Terrorism is a charged word with no “official” definition. The most straight-forward and simplest is at Dictionary.com: terrorism is the use of violence and threats to intimidate or coerce, especially for political purposes.
Congressional Republicans are at it once again. In the midst of the debt-ceiling debacle they used the threat of defaulting on U.S. bonds in order to enact sharp cuts in domestic programs that don’t fit their ideological agenda. Now that the so-called “Super Committee” has failed to come up with a bipartisan plan to reduce the deficit by $1.2 trillion over the next 10 years, they’re back to the same old tricks.
President Obama wants to extend the payroll tax cut and unemployment benefits, which are due to expire at the end of 2011. Republicans are already indicating that they will oppose these measures, just as they have opposed everything in Obama’s jobs bill (excluding two relatively minor provisions on hiring veterans, which passed recently).
Let me be clear. If Republican opposition were based on principle, consistently applied over the years, one could conclude that Republicans simply disagree with Democrats on the issues. But (like the individual mandate in the healthcare bill) the policies Obama and the Democrats are proposing right now are things Republicans have recently championed. Unemployment benefits have always enjoyed bipartisan support. Infrastructure spending has never been a partisan issue. And the payroll tax cut is something Republicans have long proposed. So why is the GOP saying no?
The only possible explanation is their willingness to do anything, including sabotaging the economy, in order to decrease Obama’s chances of reelection. There is no other plausible rationale.
The American economy right now continues to be weak, the EU seems on the verge of a meltdown, and growth is slowing in Asia. Every independent analysis indicates that Obama’s proposals would help ordinary Americans make ends meet and provide a modest hedge against the downside risks faced by the U.S. With interest rates near zero, there has literally never been a more opportune time for America to issue more short-term debt.
Some argue that concern over the deficit has led Republicans to change their minds over economic policies they supported only a few years (or months) ago. But simple arithmetic demonstrates that this claim is false. The GOP is calling for an extension of all the Bush tax cuts, and is resisting even modest cuts to the defense budget; these positions alone would add much more to the deficit than Obama’s proposals. Even Paul Ryan’s budget, hailed by many for its “fiscal seriousness,” would add more than $6 trillion to the deficit just in the next decade (yes, you read that right).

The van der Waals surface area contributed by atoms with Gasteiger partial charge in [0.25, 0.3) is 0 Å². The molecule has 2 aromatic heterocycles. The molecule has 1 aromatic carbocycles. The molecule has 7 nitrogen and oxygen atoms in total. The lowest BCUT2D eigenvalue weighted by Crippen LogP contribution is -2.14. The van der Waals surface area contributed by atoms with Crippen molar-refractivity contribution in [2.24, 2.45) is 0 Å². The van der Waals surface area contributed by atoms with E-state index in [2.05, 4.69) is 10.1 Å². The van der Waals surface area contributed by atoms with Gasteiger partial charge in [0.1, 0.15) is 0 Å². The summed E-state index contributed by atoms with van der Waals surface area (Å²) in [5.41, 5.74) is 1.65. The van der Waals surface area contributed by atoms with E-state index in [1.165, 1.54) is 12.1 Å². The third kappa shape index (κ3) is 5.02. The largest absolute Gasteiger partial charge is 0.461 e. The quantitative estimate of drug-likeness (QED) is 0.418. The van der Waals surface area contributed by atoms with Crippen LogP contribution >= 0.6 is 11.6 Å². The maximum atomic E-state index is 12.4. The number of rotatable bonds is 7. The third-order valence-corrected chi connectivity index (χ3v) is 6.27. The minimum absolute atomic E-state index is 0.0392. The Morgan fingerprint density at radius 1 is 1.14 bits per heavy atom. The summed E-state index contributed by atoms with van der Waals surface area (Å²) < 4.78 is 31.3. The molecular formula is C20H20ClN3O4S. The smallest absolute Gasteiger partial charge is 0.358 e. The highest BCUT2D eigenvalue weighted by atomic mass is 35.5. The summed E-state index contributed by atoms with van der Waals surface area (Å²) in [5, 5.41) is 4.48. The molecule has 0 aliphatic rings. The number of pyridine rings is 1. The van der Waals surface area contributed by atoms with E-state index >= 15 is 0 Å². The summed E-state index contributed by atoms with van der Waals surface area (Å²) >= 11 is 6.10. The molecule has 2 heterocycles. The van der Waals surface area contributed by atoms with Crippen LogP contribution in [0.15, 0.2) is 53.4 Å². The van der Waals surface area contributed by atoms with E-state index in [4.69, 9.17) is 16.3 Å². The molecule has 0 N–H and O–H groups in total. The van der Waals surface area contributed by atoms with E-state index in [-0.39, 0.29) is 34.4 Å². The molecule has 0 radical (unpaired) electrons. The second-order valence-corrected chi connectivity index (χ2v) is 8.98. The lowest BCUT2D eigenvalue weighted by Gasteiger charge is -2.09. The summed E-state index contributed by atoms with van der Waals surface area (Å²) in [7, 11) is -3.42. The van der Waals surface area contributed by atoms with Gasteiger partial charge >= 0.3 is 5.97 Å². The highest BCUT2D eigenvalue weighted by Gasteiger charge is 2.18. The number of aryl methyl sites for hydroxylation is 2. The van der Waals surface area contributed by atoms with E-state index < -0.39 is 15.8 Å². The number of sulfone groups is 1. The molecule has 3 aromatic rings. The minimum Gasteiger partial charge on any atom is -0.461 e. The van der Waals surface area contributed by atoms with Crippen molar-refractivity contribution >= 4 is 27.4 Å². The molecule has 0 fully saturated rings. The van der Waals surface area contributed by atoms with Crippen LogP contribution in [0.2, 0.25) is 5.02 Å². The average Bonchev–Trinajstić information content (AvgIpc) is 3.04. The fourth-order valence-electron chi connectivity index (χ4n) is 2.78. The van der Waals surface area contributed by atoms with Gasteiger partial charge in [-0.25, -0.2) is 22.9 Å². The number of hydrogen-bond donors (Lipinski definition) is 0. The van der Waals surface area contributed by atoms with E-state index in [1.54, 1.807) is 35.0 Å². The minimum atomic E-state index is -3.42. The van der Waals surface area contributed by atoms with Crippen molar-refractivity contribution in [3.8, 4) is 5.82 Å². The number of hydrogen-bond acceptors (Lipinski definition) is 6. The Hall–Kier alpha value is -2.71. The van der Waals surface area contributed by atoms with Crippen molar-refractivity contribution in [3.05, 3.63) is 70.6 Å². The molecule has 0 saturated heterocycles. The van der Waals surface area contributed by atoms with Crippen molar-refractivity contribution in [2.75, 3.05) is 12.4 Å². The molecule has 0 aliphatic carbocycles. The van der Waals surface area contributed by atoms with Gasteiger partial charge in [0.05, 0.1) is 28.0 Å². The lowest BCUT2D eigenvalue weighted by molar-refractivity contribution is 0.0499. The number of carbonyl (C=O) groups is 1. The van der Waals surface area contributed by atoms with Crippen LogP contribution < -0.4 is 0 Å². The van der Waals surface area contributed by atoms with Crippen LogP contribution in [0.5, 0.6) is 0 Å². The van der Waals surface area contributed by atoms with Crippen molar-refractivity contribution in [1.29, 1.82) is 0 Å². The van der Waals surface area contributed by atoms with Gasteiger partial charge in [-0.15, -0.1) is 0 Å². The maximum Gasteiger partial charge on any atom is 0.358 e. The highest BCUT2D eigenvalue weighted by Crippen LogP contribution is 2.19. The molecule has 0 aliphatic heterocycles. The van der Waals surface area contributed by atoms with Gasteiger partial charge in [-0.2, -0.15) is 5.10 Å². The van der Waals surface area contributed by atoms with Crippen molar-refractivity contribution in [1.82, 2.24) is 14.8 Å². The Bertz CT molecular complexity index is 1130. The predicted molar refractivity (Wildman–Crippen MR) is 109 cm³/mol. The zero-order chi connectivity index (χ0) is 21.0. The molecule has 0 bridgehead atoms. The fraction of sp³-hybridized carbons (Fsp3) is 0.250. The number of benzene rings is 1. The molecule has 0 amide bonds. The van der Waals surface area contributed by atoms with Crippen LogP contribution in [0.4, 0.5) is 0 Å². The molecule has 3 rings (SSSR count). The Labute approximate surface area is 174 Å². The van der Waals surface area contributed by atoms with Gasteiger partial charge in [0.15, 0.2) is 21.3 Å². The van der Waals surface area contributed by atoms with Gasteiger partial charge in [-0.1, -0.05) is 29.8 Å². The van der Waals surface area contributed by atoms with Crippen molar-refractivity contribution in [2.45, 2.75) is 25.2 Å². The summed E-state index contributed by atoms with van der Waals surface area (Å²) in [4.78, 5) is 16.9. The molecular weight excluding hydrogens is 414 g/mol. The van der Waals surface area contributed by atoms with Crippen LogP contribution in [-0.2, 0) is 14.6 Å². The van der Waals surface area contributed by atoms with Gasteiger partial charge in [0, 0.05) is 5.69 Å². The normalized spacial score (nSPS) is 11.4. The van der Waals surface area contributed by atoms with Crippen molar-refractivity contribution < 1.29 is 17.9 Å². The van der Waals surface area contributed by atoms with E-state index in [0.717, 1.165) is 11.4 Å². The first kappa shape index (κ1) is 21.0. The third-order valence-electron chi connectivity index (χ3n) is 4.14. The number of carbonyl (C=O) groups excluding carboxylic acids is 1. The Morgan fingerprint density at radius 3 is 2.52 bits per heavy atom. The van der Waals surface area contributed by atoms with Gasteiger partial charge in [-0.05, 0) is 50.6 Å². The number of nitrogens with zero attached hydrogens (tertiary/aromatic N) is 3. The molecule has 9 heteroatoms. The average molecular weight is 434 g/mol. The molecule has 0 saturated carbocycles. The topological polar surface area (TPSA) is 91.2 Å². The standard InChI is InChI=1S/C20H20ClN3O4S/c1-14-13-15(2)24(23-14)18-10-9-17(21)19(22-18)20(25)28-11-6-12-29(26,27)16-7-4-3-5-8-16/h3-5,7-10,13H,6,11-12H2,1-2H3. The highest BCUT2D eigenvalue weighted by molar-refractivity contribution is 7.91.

And don’t forget, Republicans want to repeal Obamacare even though it shaves hundreds of billions from the deficit in the first decade, and more than a trillion in each subsequent decade. There is simply no credible evidence that Republicans really care about the deficit—except as an excuse to dismantle social safety nets, and to keep redistributing wealth to the already wealthy
In the meantime, tens of millions of Americans continue to be burdened by crushing debt, unemployment and under-employment, and the prospect of more on the way. No doubt some of these individuals made bad decisions, and a case could be made that they deserve their fate; but most are simply victims of the most vicious economic downturn in three-quarters of a century.
None of this seems to matter in the slightest to the Republicans. They intend to bring Obama down and to continue catering to the rich, no matter how much ordinary Americans suffer.
If this isn’t economic terrorism, I don’t know what is.